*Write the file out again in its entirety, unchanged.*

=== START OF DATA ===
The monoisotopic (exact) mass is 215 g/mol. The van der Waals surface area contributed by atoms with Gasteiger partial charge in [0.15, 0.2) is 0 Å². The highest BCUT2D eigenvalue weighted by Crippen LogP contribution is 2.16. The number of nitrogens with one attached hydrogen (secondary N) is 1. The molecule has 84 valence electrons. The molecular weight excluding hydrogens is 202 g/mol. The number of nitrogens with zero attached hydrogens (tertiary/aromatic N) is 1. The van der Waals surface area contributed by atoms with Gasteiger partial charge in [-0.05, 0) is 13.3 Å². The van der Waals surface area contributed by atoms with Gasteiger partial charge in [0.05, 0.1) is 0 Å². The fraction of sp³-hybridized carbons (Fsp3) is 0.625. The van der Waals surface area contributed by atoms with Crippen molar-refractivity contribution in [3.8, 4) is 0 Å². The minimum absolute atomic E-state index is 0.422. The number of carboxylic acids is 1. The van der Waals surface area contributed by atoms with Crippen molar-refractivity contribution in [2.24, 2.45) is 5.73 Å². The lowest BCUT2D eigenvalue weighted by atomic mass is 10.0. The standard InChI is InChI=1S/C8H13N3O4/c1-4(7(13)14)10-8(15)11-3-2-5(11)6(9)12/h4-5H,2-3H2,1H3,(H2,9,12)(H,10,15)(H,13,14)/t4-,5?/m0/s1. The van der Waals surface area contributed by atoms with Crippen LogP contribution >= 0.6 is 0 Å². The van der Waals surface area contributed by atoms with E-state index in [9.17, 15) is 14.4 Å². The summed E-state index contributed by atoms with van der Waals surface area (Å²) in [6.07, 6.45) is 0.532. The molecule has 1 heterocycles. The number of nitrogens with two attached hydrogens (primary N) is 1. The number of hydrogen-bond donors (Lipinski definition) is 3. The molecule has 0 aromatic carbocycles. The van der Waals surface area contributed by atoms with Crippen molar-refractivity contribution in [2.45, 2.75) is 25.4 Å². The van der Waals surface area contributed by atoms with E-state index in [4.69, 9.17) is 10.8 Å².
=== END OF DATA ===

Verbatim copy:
The monoisotopic (exact) mass is 215 g/mol. The van der Waals surface area contributed by atoms with Gasteiger partial charge in [0.15, 0.2) is 0 Å². The highest BCUT2D eigenvalue weighted by Crippen LogP contribution is 2.16. The number of nitrogens with one attached hydrogen (secondary N) is 1. The molecule has 84 valence electrons. The molecular weight excluding hydrogens is 202 g/mol. The number of nitrogens with zero attached hydrogens (tertiary/aromatic N) is 1. The van der Waals surface area contributed by atoms with Gasteiger partial charge in [-0.05, 0) is 13.3 Å². The van der Waals surface area contributed by atoms with Gasteiger partial charge in [0.05, 0.1) is 0 Å². The fraction of sp³-hybridized carbons (Fsp3) is 0.625. The van der Waals surface area contributed by atoms with Crippen molar-refractivity contribution in [3.8, 4) is 0 Å². The minimum absolute atomic E-state index is 0.422. The number of carboxylic acids is 1. The van der Waals surface area contributed by atoms with Crippen molar-refractivity contribution in [2.24, 2.45) is 5.73 Å². The lowest BCUT2D eigenvalue weighted by atomic mass is 10.0. The standard InChI is InChI=1S/C8H13N3O4/c1-4(7(13)14)10-8(15)11-3-2-5(11)6(9)12/h4-5H,2-3H2,1H3,(H2,9,12)(H,10,15)(H,13,14)/t4-,5?/m0/s1. The van der Waals surface area contributed by atoms with Crippen LogP contribution >= 0.6 is 0 Å². The van der Waals surface area contributed by atoms with E-state index in [9.17, 15) is 14.4 Å². The summed E-state index contributed by atoms with van der Waals surface area (Å²) in [6.07, 6.45) is 0.532. The molecule has 1 heterocycles. The number of nitrogens with two attached hydrogens (primary N) is 1. The number of hydrogen-bond donors (Lipinski definition) is 3. The molecule has 0 aromatic carbocycles. The van der Waals surface area contributed by atoms with Crippen molar-refractivity contribution in [2.45, 2.75) is 25.4 Å². The van der Waals surface area contributed by atoms with E-state index in [4.69, 9.17) is 10.8 Å².